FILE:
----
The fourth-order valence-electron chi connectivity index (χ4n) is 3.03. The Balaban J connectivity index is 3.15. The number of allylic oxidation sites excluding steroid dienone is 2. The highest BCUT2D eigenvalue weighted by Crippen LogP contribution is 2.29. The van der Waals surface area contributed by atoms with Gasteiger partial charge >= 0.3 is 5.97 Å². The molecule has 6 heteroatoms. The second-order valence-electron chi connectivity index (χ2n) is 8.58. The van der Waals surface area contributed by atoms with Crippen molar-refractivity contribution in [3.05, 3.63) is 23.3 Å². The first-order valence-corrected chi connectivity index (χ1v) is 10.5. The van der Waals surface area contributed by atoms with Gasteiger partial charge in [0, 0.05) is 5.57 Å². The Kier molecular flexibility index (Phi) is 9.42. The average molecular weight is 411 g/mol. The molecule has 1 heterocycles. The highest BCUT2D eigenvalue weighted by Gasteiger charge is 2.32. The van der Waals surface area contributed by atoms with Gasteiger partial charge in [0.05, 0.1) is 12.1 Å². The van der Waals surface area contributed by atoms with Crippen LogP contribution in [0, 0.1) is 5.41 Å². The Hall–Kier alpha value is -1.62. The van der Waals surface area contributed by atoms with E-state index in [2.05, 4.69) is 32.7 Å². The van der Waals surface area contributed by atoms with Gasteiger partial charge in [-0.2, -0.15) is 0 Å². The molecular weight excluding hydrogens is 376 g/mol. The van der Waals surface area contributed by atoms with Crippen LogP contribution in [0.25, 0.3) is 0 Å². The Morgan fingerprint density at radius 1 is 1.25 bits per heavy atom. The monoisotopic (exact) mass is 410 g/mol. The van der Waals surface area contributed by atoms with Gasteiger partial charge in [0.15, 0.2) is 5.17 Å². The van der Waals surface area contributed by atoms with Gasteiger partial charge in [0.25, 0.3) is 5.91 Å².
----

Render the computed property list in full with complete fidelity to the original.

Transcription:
The fourth-order valence-electron chi connectivity index (χ4n) is 3.03. The Balaban J connectivity index is 3.15. The number of allylic oxidation sites excluding steroid dienone is 2. The highest BCUT2D eigenvalue weighted by Crippen LogP contribution is 2.29. The van der Waals surface area contributed by atoms with Gasteiger partial charge >= 0.3 is 5.97 Å². The molecule has 6 heteroatoms. The second-order valence-electron chi connectivity index (χ2n) is 8.58. The van der Waals surface area contributed by atoms with Crippen molar-refractivity contribution in [3.05, 3.63) is 23.3 Å². The first-order valence-corrected chi connectivity index (χ1v) is 10.5. The van der Waals surface area contributed by atoms with Gasteiger partial charge in [0, 0.05) is 5.57 Å². The Kier molecular flexibility index (Phi) is 9.42. The average molecular weight is 411 g/mol. The molecule has 1 heterocycles. The highest BCUT2D eigenvalue weighted by Gasteiger charge is 2.32. The van der Waals surface area contributed by atoms with Gasteiger partial charge in [0.05, 0.1) is 12.1 Å². The van der Waals surface area contributed by atoms with Crippen LogP contribution in [0, 0.1) is 5.41 Å². The Hall–Kier alpha value is -1.62. The van der Waals surface area contributed by atoms with E-state index in [2.05, 4.69) is 32.7 Å². The van der Waals surface area contributed by atoms with Gasteiger partial charge in [-0.2, -0.15) is 0 Å². The molecular weight excluding hydrogens is 376 g/mol. The van der Waals surface area contributed by atoms with Crippen LogP contribution in [0.25, 0.3) is 0 Å². The Morgan fingerprint density at radius 1 is 1.25 bits per heavy atom. The monoisotopic (exact) mass is 410 g/mol. The van der Waals surface area contributed by atoms with Gasteiger partial charge in [0.15, 0.2) is 5.17 Å². The van der Waals surface area contributed by atoms with Gasteiger partial charge in [0.25, 0.3) is 5.91 Å².